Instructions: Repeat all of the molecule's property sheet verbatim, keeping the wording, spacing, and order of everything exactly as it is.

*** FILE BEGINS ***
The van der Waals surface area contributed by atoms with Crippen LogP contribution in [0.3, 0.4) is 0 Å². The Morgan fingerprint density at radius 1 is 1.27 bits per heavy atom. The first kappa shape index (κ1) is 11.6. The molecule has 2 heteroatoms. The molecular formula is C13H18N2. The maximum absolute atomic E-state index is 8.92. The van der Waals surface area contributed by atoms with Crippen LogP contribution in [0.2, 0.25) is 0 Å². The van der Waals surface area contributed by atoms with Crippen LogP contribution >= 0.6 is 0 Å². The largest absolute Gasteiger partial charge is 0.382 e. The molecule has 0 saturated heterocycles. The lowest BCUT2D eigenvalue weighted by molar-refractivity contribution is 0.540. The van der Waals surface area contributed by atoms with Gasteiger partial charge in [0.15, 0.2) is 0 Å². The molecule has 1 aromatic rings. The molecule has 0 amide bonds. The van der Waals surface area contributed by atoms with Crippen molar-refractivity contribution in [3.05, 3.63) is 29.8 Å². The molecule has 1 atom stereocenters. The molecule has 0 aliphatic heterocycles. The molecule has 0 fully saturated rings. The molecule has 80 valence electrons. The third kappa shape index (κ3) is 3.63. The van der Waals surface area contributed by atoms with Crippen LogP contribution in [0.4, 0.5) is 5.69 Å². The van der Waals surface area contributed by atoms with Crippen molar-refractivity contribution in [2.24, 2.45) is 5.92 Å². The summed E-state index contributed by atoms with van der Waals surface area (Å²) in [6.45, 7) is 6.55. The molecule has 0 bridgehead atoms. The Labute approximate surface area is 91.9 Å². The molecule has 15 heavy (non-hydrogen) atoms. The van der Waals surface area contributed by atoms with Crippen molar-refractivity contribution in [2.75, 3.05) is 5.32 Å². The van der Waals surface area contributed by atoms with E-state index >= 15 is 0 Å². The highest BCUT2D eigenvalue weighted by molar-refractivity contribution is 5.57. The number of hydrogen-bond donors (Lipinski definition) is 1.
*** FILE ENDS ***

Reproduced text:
The van der Waals surface area contributed by atoms with Crippen LogP contribution in [0.3, 0.4) is 0 Å². The Morgan fingerprint density at radius 1 is 1.27 bits per heavy atom. The first kappa shape index (κ1) is 11.6. The molecule has 2 heteroatoms. The molecular formula is C13H18N2. The maximum absolute atomic E-state index is 8.92. The van der Waals surface area contributed by atoms with Crippen LogP contribution in [0.2, 0.25) is 0 Å². The van der Waals surface area contributed by atoms with Crippen LogP contribution >= 0.6 is 0 Å². The largest absolute Gasteiger partial charge is 0.382 e. The molecule has 0 saturated heterocycles. The lowest BCUT2D eigenvalue weighted by molar-refractivity contribution is 0.540. The van der Waals surface area contributed by atoms with Gasteiger partial charge in [0.15, 0.2) is 0 Å². The molecule has 1 aromatic rings. The molecule has 0 amide bonds. The van der Waals surface area contributed by atoms with Crippen molar-refractivity contribution in [3.05, 3.63) is 29.8 Å². The molecule has 1 atom stereocenters. The molecule has 0 aliphatic heterocycles. The molecule has 0 fully saturated rings. The molecule has 80 valence electrons. The third kappa shape index (κ3) is 3.63. The van der Waals surface area contributed by atoms with Crippen LogP contribution in [0.4, 0.5) is 5.69 Å². The van der Waals surface area contributed by atoms with Crippen molar-refractivity contribution in [2.24, 2.45) is 5.92 Å². The summed E-state index contributed by atoms with van der Waals surface area (Å²) in [6.45, 7) is 6.55. The molecule has 0 bridgehead atoms. The Labute approximate surface area is 91.9 Å². The molecule has 15 heavy (non-hydrogen) atoms. The van der Waals surface area contributed by atoms with Crippen molar-refractivity contribution in [2.75, 3.05) is 5.32 Å². The van der Waals surface area contributed by atoms with E-state index >= 15 is 0 Å². The highest BCUT2D eigenvalue weighted by molar-refractivity contribution is 5.57. The number of hydrogen-bond donors (Lipinski definition) is 1.